Hemodynamics and Prognostic Impact of Concomitant Mitral Stenosis in Patients Undergoing Surgical or Transcatheter Aortic Valve Replacement for Aortic Stenosis

Nahoko Kato, Ratnasari Padang, Cristina Pislaru, William R. Miranda, Mizuho Hoshina, Kentaro Shibayama, Hiroyuki Watanabe, Christopher G. Scott, Kevin L. Greason, Sorin V. Pislaru, Vuyisile T. Nkomo, Patricia A. Pellikka

Research output: Contribution to journalArticle

Abstract

BACKGROUND: Mitral stenosis frequently coexists in patients with severe aortic stenosis. Mitral stenosis severity evaluation is challenging in the setting of combined aortic stenosis and mitral stenosis because of hemodynamic interactions between the 2 valve lesions. The impact of aortic valve replacement (AVR) for severe aortic stenosis on mitral stenosis is unknown. This study aimed to assess the effect of AVR on mitral stenosis hemodynamics and the clinical outcomes of patients with severe aortic stenosis with and without mitral stenosis. METHODS: We retrospectively investigated patients who underwent surgical AVR or transcatheter AVR for severe aortic stenosis from 2008 to 2015. Mean transmitral gradient by Doppler echocardiography ≥4 mm Hg was identified as mitral stenosis; patients were then stratified according to mitral valve area (MVA, by continuity equation) as >2.0 cm2 or ≤2.0 cm2. MVA before and after AVR in patients with mitral stenosis were evaluated. Clinical outcomes of patients with and without mitral stenosis were compared using 1:2 matching for age, sex, left ventricular ejection fraction, method of AVR (surgical AVR versus transcatheter AVR) and year of AVR. RESULTS: Of 190 patients with severe aortic stenosis and mitral stenosis (age 76±9 years, 42% men), 184 were matched with 362 with severe aortic stenosis without mitral stenosis. Among all mitral stenosis patients, the mean MVA increased after AVR by 0.26±0.59 cm2 (from 2.00±0.50 to 2.26±0.62 cm2, P<0.01). MVA increased in 105 (55%) and remained unchanged in 34 (18%). Indexed stroke volume ≤45 mL/m2 (odds ratio [OR] 2.40; 95% CI, 1.15-5.01; P=0.020) and transcatheter AVR (OR, 2.36; 95% CI, 1.17-4.77; P=0.017) were independently associated with increase in MVA. Of 107 with significant mitral stenosis (MVA ≤2.0 cm2), MVA increased to >2.0 cm2 after AVR in 52 (49%, pseudo mitral stenosis) and remained ≤2.0 cm2 in 55 (51%, true mitral stenosis). During follow-up of median 2.9 (0.7-4.9) years, true mitral stenosis was an independent predictor of all-cause mortality (adjusted hazard ratio, 1.88; 95% CI, 1.20-2.94; P<0.01). CONCLUSIONS: MVA improved after AVR in nearly half of patients with severe aortic stenosis and mitral stenosis. MVA remained ≤2.0 cm2 (true mitral stenosis) in nearly half of patients with severe aortic stenosis and significant mitral stenosis; this was associated with worse survival among patients undergoing AVR for severe aortic stenosis.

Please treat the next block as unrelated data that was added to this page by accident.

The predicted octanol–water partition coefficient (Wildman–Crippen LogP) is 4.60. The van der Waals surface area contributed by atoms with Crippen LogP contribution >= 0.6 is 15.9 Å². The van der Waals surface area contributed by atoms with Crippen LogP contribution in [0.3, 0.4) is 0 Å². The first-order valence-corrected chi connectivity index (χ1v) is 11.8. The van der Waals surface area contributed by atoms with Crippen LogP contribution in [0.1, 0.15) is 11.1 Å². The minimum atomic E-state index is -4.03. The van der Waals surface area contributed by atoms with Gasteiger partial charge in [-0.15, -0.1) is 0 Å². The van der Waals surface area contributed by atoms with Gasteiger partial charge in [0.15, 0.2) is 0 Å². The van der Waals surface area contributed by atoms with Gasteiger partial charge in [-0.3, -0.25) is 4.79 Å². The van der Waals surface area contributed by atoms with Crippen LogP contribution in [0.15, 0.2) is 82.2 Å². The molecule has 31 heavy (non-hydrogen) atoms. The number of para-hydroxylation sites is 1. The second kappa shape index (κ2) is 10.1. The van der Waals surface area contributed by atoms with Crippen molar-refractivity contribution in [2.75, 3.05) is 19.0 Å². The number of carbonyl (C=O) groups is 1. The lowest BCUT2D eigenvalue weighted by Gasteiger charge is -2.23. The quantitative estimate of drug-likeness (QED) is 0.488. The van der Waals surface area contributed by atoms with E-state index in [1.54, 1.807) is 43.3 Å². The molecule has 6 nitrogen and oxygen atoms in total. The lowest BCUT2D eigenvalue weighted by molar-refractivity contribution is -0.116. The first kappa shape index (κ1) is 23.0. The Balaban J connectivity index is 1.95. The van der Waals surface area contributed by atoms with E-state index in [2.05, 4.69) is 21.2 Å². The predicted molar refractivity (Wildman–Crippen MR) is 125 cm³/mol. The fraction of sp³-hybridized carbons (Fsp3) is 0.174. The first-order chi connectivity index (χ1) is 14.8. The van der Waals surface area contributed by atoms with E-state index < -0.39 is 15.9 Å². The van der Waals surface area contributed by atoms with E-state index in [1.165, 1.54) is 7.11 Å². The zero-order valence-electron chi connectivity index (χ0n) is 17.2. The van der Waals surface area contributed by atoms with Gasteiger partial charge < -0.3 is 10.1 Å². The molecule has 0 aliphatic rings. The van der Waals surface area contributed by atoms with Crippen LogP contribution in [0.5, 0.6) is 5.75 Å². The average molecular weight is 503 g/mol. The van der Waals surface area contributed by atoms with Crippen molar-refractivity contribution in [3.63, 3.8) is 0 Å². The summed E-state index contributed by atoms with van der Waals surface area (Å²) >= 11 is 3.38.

Original languageEnglish (US)
Pages (from-to)1251-1260
Number of pages10
JournalCirculation
Volume140
Issue number15
DOIs
StatePublished - Oct 8 2019

    Fingerprint

Keywords

  • aortic stenosis
  • aortic valve replacement
  • echocardiography
  • mitral stenosis

ASJC Scopus subject areas

  • Cardiology and Cardiovascular Medicine
  • Physiology (medical)

Cite this